Gov. Kotek extends homeless emergency order, helping new shelters stay open

By Roman Battaglia (Jefferson Public Radio)
Jan. 10, 2024 10:26 p.m.

On Tuesday, Oregon Gov. Tina Kotek extended the state’s homelessness emergency that she enacted a year ago, following her inauguration. The extension will allow some new homeless shelters to remain open.

Oregon Gov. Tina Kotek signs two emergency orders related to homelessness on January 9, 2024.

Oregon Gov. Tina Kotek signs two emergency orders related to homelessness on January 9, 2024.

State of Oregon


Kotek said the state exceeded all the goals it set out last year to reduce the number of people on the streets. According to Oregon Housing and Community Services, the state added 1,032 new low-barrier shelter beds, exceeding the original goal of 600. It also rehoused 1,293 families experiencing homelessness and prevented 8,886 families from becoming homeless in the first place.

Kotek said extending the emergency order will allow them to keep the momentum going for recently opened shelters, including one in Ashland.

“I think there is agreement across the state for all the communities who’ve been stepping up with this emergency order that we have work to do, that we are still in a crisis situation,” Kotek said.


Ashland was on the verge of shutting down its emergency shelter that opened last November. Mayor Tonya Graham said the city was in touch with the governor to ensure the shelter could stay open.

“We know that we are not the only community that’s experiencing a homelessness crisis,” Graham said. “And we are only able to move forward with these programs with the state’s support and ongoing partnerships.”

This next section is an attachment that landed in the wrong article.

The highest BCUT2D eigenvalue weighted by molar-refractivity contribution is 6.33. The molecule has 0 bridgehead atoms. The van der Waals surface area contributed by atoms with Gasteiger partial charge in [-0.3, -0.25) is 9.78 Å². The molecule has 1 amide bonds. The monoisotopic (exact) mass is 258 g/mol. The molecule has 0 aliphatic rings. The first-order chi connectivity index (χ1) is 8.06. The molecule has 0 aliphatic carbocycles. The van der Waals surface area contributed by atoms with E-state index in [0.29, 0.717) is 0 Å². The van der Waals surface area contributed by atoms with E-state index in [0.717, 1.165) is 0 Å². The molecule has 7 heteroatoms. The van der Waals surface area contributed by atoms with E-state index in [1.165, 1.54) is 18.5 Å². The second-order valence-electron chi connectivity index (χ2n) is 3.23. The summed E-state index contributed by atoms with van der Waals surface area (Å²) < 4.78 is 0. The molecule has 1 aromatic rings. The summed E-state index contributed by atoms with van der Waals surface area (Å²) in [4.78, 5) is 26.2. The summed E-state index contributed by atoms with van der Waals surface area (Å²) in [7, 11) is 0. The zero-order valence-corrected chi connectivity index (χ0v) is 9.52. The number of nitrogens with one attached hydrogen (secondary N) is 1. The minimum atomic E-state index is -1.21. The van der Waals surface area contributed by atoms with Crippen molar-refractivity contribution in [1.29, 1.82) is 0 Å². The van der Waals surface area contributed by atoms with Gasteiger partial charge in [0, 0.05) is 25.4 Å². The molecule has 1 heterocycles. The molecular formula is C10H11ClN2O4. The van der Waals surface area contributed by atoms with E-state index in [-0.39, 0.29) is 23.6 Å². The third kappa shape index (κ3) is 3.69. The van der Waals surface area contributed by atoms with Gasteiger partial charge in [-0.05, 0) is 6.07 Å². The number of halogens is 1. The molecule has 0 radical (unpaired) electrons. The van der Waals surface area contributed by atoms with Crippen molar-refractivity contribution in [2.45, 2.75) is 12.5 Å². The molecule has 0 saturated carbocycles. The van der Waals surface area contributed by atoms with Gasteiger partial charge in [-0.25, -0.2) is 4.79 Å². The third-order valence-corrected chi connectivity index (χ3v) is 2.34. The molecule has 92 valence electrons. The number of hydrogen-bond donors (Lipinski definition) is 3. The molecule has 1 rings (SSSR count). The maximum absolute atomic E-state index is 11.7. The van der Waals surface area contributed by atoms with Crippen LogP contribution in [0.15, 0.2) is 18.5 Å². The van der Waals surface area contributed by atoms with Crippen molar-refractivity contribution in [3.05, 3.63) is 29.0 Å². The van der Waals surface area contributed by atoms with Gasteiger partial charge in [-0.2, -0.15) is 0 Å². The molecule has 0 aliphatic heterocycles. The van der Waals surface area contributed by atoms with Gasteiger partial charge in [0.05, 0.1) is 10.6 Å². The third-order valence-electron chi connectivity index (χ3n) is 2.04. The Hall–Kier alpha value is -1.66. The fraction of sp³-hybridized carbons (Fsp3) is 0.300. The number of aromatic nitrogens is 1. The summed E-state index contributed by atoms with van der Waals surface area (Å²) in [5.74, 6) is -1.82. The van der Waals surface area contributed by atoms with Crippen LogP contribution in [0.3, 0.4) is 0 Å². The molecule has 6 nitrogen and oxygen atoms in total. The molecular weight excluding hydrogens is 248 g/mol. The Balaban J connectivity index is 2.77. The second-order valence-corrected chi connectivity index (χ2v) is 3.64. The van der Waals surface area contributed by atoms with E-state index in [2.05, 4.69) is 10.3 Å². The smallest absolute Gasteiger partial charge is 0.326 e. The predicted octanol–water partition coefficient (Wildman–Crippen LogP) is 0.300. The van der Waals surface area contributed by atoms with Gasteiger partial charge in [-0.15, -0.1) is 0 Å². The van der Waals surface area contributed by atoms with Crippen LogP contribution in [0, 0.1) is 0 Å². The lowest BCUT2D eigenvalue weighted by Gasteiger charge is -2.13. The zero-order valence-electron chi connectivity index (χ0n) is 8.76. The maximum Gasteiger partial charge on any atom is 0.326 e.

The funding will also help new shelters in Portland continue to operate, including the city’s mass shelter sites that began opening last July. According to the Daily Courier, shelters in Medford have also received funding to help continue operations.

Additional state funding means the Ashland shelter won’t close until the end of March. After that, Graham said the building will continue to operate as a severe weather shelter. The future of the low-barrier shelter is still being discussed since the city would have to renovate the building to comply with code requirements.

Kotek said keeping the shelters open is important as a part of the transition to getting people off the streets. The state legislature appropriated millions of dollars in extra funding last year to support shelter operations throughout the state.

A representative from Oregon Housing and Community Services said state funding should ensure that no shelters opened under the emergency order will have to close their doors.

Kotek said new goals will be set based on the needs of local communities, and will be announced by the end of February.

“We can’t take our foot off the gas here. We have to continue to do what we’re doing,” she said.